In an embodiment, the set of reference parameters includes isotopic data of gas that corresponds to depths in the wellbore. The set of reference parameters may be obtained by any suitable source. For instance, the set of reference parameters may be obtained and logged while drilling the wellbore, from an offset well or wells, from known data such as data from similar wells, inferred by computer modeling, or combinations thereof. In embodiments wherein the isotopic data is obtained while drilling the well, the hydrocarbon gases encountered as the well is being drilled (e.g., mud gases) are analyzed to obtain isotopic data. The isotopic data is recorded along with the corresponding depth at which the gas originated. By relating isotopic data of the mud gas to the corresponding wellbore depth, the gases encountered in the wellbore may be characterized, and a wellbore profile of isotopic parameters corresponding to wellbore depths may be obtained. In embodiments wherein the set of parameters is obtained from an offset well, the offset well may be one with similar characteristics to the desired well.

FIG. 1 illustrates an example of a well profile from 12,000 ft to 14,000 ft. For instance, it illustrates four gas shows, which include intervals with elevated methane concentration as indicated by the dotted line. A gas show refers to an elevation in the concentration of methane in the drilling mud that is observed as an elevation in the concentration of methane and higher hydrocarbons in the mud gas during drilling. A gas show may indicate the presence of an accumulation of hydrocarbons in the stratum being penetrated when the show is observed. As shown, each of the four shows has different values for the combination of δ13C (solid line) and δD (dashed line). Therefore, if one interval were leaking gas into the annulus of a well, the identity of the interval may be ascertained by evaluation of the isotope data.

In alternative embodiments, the set of reference parameters may further include the chemical composition of the gases at corresponding wellbore depths. Likewise, the chemical composition may also be obtained while drilling the wellbore; from an offset well or wells; from sidetrack well or wells; from known data such as data from similar wells; from computer modeling of the geologic, geochemical and/or burial history; or combinations thereof. In an embodiment, the chemical composition is obtained from mud gases while the well is being drilled.

In an embodiment, the annular gas is isotopically analyzed and optionally chemically analyzed. The annular gas may be analyzed at any desired time. For instance, the annular gas may be periodically analyzed at desired intervals. In some embodiments, the annular gas is measured in instances when the annular pressure reaches a desired pressure. The annular pressure may be monitored by any desired method. For example, a suitable method for measuring the annular pressure is by a well annulus monitor such as a pressure gauge located on the annulus. In some embodiments, the annular gas is analyzed in instances when the annular pressure is sustained at or above a pressure for a period of time.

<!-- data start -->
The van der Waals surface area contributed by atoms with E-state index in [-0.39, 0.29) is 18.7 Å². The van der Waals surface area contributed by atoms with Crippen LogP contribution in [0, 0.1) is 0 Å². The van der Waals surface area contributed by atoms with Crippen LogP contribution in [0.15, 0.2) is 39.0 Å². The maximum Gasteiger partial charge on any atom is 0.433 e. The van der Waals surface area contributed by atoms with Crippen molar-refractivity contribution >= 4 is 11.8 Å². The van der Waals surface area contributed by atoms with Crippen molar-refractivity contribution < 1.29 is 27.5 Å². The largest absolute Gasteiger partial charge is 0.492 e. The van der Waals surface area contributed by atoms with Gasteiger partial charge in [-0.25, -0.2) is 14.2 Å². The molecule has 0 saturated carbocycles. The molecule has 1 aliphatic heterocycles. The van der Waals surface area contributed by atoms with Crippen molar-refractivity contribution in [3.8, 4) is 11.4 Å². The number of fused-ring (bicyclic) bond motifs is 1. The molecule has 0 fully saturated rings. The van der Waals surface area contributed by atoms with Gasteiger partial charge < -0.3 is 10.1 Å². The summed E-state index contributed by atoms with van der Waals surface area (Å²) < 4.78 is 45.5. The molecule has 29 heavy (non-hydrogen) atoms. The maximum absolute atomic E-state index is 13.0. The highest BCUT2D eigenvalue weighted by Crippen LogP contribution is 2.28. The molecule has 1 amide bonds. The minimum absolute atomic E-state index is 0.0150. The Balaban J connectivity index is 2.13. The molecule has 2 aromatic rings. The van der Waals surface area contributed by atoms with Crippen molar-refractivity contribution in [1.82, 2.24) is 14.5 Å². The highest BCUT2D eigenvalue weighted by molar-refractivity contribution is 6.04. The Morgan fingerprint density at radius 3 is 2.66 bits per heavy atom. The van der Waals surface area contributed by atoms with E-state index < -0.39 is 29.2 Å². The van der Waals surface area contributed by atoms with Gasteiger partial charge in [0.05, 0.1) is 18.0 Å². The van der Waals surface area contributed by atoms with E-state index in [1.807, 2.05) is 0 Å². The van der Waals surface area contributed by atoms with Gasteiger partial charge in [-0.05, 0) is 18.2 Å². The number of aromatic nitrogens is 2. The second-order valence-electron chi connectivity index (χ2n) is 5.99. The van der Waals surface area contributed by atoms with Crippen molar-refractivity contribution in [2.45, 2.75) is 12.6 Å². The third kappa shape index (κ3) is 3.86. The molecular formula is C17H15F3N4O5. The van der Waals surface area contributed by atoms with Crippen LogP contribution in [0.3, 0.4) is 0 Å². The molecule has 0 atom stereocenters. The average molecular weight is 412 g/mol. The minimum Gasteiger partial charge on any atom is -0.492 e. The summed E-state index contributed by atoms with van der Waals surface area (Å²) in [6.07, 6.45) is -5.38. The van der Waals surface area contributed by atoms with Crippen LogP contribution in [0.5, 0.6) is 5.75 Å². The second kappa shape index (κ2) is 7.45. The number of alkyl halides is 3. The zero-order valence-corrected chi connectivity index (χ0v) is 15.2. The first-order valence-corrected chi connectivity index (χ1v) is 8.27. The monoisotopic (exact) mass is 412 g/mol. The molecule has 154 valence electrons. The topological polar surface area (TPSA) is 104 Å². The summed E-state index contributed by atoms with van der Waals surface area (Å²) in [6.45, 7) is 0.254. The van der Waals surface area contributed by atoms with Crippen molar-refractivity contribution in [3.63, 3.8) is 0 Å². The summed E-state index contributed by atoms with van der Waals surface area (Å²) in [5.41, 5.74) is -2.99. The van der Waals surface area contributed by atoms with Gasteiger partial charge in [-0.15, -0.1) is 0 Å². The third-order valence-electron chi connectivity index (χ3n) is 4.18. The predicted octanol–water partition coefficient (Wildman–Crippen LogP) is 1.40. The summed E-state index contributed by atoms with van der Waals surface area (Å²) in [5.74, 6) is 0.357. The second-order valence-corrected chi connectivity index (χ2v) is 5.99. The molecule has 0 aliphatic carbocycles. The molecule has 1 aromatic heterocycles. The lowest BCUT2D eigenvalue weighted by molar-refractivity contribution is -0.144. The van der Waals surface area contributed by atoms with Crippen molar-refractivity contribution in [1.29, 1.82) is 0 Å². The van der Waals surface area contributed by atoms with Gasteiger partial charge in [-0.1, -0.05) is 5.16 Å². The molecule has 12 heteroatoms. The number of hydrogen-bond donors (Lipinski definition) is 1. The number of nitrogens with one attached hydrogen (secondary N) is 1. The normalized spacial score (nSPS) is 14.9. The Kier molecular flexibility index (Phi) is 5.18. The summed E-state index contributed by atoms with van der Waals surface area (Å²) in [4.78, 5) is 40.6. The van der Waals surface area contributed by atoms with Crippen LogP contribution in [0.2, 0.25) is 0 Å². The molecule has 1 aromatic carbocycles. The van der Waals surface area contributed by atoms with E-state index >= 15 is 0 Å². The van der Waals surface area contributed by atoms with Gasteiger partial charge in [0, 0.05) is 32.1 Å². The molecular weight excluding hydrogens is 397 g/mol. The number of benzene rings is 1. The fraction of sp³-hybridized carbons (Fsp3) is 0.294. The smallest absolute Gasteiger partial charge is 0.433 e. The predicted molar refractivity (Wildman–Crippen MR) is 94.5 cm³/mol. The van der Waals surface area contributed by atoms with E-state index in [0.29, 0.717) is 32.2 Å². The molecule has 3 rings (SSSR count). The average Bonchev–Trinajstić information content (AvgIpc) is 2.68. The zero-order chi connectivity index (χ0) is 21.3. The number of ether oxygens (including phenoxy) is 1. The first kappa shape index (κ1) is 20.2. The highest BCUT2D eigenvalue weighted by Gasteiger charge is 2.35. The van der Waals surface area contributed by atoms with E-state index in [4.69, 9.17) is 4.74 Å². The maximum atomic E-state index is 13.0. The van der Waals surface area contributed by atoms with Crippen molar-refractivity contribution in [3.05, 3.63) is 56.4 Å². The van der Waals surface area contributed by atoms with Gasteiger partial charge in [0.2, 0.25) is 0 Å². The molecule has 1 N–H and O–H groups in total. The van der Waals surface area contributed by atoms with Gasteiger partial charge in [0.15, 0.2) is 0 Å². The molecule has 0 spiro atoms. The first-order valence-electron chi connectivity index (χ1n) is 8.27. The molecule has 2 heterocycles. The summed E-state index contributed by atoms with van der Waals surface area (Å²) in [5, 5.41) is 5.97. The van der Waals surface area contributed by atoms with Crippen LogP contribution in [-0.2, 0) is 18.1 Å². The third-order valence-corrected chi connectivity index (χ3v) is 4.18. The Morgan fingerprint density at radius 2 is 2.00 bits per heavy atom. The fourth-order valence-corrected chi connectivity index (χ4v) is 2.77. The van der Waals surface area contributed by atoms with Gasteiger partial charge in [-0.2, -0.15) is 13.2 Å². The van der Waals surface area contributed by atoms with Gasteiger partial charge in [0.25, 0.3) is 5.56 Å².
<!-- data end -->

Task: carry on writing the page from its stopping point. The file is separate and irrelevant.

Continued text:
In an embodiment, the measured data (e.g., measured isotopic data and optionally measured chemical composition data) resulting from analysis of the annular gas is correlated to the set of reference parameters (e.g., reference isotopic data and optionally reference chemical composition data) to determine the zone of origin of the annular gas. The correlation may be accomplished by any suitable method. For instance, the correlation can be accomplished through inspection of the measured data and the set of reference parameters. In other embodiments, software can correlate the measured data to the set of reference parameters. It is to be understood that all of the reference data related to the annular gas is not required to be compared to the set of reference parameters. Instead, a sufficient portion of the reference data may be compared to the set of reference parameters to suitably identify the zone of origin of the annular gas. In alternative embodiments, substantially all of the reference data is correlated to the set of reference parameters. In an embodiment, all or a portion of the measured isotopic data, all or a portion of the measured chemical composition data, or combinations thereof are correlated to a corresponding set of reference data to determine the zone of origin of the annular gas. It is to be further understood that identification of the zone of origin includes identifying the zone in the wellbore profile of reference parameters that most closely corresponds (e.g., has the most similar parameters such as isotopic ratios, isotopic composition, isotopic concentration, chemical composition, or combinations thereof) to the measured data of the annular gas. In some embodiments, the correlation may identify more than one zone of origin. In such embodiments, the identity of the zone and the quantity of gas from each zone may be determined by appropriate statistical treatment of the measured values for the gas. Without limitation, examples of such treatments include principle component analysis, cluster analysis, and linear and non-linear regressions. For such treatment, the values for the wellbore may provide end-member values for each zone. An end-member value refers to parameter values for the unmixed or “pure” gas from an individual hydrocarbon zone or accumulation.

In some embodiments, computer systems using software may compare the measured data to the set of reference parameters and identify the source of the annular gas. The computer analysis may identify the zone of origin in real-time. Real-time refers to the time in which a physical process under computer control occurs (e.g., from the time the software is fed the annular gas analysis results to the time the annular gas source is identified).